Professor Fraser McLeay, from Newcastle Business School, said: “The UK has an exceptional ability for invention, but has often had to rely on outsourcing manufacturing to foreign countries to bring products to market. While this can offer cost advantages, this form of traditional contract manufacturing is not always suitable for more complex, engineering-based products and, therefore, can lead to the loss of jobs and revenue generation to foreign competitors.
“OEDM is based on collaboration and an effective practitioner will not only produce a customer’s product, but help with new product development, manage its supply chain and oversee its production.
“For businesses bringing new concepts and products to the market, an effective OEDM service can both speed up product development and retain the knowledge-based manufacturing element in the UK.
“I would suggest that OEDM is a concept that will soon become increasingly prevalent among UK contract manufacturers as they look for new and innovative ways to retain manufacturing in the UK and offer customers a more comprehensive service. It provides companies with holistic solutions that they can often not find in house or by going to a contract manufacturer, designer, or supply chain partner. It therefore removes the need to engage multiple partners on a project, creating a one-stop-shop offering, which saves time and money.”
Brian Palmer, Chief Executive of Tharsus Group, said: “OEDM is ideally suited to face the challenges presented by the shorter product life-cycles found in developed economies such as the UK and Europe. Based on genuine collaboration and offering a comprehensive suite of services, when the OEDM model is fully embraced it creates win-win collaborations, with real synergies.“We were pleased to work with Newcastle Business School on its research into our sector and I hope that it helps others get a greater understanding of how OEDM can become a core element of the UK’s manufacturing offering.”
Skill Mill: Young offenders’ crime rates drop after working on practical environment based projects.
- Department of Geography, Faculty of Engineering and the Environment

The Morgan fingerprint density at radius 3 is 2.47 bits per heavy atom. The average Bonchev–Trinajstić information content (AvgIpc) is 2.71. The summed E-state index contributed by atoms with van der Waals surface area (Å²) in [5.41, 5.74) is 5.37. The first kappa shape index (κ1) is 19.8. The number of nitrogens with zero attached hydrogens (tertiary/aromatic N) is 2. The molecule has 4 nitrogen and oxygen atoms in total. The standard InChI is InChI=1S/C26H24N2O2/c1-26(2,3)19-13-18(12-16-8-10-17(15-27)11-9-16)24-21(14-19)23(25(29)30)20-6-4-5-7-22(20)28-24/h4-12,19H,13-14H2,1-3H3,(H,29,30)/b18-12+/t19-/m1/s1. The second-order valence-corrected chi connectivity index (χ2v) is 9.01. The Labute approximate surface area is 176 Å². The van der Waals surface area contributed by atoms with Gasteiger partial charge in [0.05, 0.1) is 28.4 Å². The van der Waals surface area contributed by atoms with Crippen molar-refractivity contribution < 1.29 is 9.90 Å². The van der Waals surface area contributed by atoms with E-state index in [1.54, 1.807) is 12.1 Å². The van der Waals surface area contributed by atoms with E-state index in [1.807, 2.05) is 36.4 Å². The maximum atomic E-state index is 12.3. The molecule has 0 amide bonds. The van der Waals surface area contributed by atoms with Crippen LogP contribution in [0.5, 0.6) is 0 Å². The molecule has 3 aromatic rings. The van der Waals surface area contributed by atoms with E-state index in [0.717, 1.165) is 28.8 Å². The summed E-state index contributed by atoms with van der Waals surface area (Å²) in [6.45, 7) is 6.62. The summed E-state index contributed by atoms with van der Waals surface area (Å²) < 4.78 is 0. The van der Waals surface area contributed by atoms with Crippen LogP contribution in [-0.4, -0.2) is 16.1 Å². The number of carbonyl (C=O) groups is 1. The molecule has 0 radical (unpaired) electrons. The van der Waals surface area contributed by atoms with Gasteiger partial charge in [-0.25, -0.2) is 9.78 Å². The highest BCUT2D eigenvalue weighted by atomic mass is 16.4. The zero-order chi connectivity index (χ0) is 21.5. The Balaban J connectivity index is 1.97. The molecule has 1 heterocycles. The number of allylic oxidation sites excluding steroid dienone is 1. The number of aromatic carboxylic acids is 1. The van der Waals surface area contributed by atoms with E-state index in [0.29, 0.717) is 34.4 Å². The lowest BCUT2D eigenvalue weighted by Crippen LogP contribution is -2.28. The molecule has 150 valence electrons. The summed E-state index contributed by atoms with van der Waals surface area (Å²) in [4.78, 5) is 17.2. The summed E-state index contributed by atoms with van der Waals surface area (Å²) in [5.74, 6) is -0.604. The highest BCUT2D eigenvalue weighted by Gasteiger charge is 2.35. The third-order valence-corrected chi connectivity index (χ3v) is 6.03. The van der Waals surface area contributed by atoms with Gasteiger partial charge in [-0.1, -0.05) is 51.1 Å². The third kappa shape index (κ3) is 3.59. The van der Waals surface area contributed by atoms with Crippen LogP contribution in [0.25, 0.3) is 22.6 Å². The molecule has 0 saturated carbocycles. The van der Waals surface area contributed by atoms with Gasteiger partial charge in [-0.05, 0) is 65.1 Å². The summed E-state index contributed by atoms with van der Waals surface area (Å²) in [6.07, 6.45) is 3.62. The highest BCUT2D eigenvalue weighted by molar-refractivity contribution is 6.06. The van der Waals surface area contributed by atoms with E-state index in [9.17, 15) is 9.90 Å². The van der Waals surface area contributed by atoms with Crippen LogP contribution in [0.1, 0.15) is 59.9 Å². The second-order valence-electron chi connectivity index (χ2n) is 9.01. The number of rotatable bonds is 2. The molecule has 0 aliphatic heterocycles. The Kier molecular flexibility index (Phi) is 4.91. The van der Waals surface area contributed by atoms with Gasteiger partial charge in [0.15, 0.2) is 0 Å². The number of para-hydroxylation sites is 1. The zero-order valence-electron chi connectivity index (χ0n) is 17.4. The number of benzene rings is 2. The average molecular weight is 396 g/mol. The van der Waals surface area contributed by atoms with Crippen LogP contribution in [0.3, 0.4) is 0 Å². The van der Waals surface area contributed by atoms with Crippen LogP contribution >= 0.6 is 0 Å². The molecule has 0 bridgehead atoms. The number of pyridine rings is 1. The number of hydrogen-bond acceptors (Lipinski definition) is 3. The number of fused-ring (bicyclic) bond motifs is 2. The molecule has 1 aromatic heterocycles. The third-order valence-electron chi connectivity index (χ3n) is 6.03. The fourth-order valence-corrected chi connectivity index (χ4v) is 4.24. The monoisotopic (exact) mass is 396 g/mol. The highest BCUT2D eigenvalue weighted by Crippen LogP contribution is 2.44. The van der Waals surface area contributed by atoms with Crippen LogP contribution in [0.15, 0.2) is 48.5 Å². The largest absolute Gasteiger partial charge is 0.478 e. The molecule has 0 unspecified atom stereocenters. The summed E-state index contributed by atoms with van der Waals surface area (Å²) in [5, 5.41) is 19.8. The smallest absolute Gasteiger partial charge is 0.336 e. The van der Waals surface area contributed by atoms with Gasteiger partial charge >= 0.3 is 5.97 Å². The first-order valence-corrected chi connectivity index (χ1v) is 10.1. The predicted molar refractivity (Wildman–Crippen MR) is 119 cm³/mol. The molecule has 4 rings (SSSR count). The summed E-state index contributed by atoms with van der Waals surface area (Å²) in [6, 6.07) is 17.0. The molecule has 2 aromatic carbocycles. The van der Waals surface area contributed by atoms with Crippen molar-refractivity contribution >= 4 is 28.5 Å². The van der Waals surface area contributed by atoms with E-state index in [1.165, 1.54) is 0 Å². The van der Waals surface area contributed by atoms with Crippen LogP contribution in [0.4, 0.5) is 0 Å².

A Partnership supported by an Advisory Board of representatives from The Environment Agency, Northumbrian Water Ltd. The ESH Group, Newcastle City Council, East Durham College, Tyne Rivers’ Trust, Northumberland Wildlife Trust and Northumbria University.
Research has shown that young offenders engage with practical environmental based reparation and that subsequent crime rates drop amongst this group. An innovative scheme based on these findings saw The Skill Mill set up a scheme to bring ex-young offenders back into jobs and their community via training in flood and environmental management. A Not for Profit Social Enterprise, The Skill Mill provides employment opportunities for young people aged 16-18.
Following 2 years of pilot work in the North East of England The Skill Mill was established to provide high quality cost effective outdoor work with high social impact. This self-funding scheme has seen former youth offenders benefit from the experience of tackling local environmental problems and who now find themselves benefitting from apprenticeships with Environment Agency and The Esh Group. The scheme has won two National Social Enterprise Awards and is being used as a model for roll out into three other regions in the UK.
This truly sustainable project builds on five years of collaboration between the University and Newcastle City Council’s Youth Offending Team. The Skill Mill offered opportunities for Northumbria University staff research, consultancy, and work placements for student and graduate jobs. Those to have benefited include ex-young offenders who have the opportunity to escape the cycle of crime, develop practical skills, earn money and get a job, local communities who are more resilient to flooding and have improved local facilities and of course the environment, creating new habitats, protecting rare species, and often removing the problem of invasive alien plant species.
Dr. Peter Glaves, Enterprise Fellow and academic lead for the Skill Mill at Northumbria University, said:
“The project helps former young offenders reconnect and give back to the community and help improve the flood protections and wider environment of the region. I am proud that Northumbria has been able to support this successful social enterprise that has had a real impact on lives in the region.
The scheme benefits the individuals, reduces flood risk, improves habitats and reduces reoffending and the costs society.”
Davie Parks, team manager of Newcastle YOT, and Peter Kerr from the Environment Agency had drawn up the reparation scheme for offenders. “The environmental reparation was really successful. The participants enjoyed the physical work and being outdoors and many had not had that sort of contact with nature before.
We discussed how we could make it better and convert it into something more significant, leading to training and work” said Mr. Parks.